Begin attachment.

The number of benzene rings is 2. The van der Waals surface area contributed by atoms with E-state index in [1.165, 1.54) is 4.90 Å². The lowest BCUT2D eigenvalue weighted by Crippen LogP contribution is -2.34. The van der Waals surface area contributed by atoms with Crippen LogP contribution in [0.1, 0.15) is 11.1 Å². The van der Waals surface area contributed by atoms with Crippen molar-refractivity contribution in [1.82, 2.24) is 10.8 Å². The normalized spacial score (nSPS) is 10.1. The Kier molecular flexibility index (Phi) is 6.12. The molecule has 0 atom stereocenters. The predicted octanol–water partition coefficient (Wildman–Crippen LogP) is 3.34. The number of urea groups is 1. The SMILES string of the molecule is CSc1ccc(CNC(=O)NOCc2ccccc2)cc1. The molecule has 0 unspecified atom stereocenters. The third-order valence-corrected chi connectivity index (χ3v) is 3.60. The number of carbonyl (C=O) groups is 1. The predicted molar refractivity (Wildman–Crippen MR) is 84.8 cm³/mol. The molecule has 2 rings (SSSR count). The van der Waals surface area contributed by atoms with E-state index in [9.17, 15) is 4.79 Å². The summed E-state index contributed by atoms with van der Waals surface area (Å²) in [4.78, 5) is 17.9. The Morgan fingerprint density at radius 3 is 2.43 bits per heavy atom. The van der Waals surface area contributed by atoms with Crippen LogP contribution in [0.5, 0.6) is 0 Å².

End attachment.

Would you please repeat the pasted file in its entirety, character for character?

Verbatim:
The number of benzene rings is 2. The van der Waals surface area contributed by atoms with E-state index in [1.165, 1.54) is 4.90 Å². The lowest BCUT2D eigenvalue weighted by Crippen LogP contribution is -2.34. The van der Waals surface area contributed by atoms with Crippen LogP contribution in [0.1, 0.15) is 11.1 Å². The van der Waals surface area contributed by atoms with Crippen molar-refractivity contribution in [1.82, 2.24) is 10.8 Å². The normalized spacial score (nSPS) is 10.1. The Kier molecular flexibility index (Phi) is 6.12. The molecule has 0 atom stereocenters. The predicted octanol–water partition coefficient (Wildman–Crippen LogP) is 3.34. The number of urea groups is 1. The SMILES string of the molecule is CSc1ccc(CNC(=O)NOCc2ccccc2)cc1. The molecule has 0 unspecified atom stereocenters. The third-order valence-corrected chi connectivity index (χ3v) is 3.60. The number of carbonyl (C=O) groups is 1. The predicted molar refractivity (Wildman–Crippen MR) is 84.8 cm³/mol. The molecule has 2 rings (SSSR count). The van der Waals surface area contributed by atoms with E-state index in [9.17, 15) is 4.79 Å². The summed E-state index contributed by atoms with van der Waals surface area (Å²) in [4.78, 5) is 17.9. The Morgan fingerprint density at radius 3 is 2.43 bits per heavy atom. The van der Waals surface area contributed by atoms with Crippen LogP contribution in [0.5, 0.6) is 0 Å².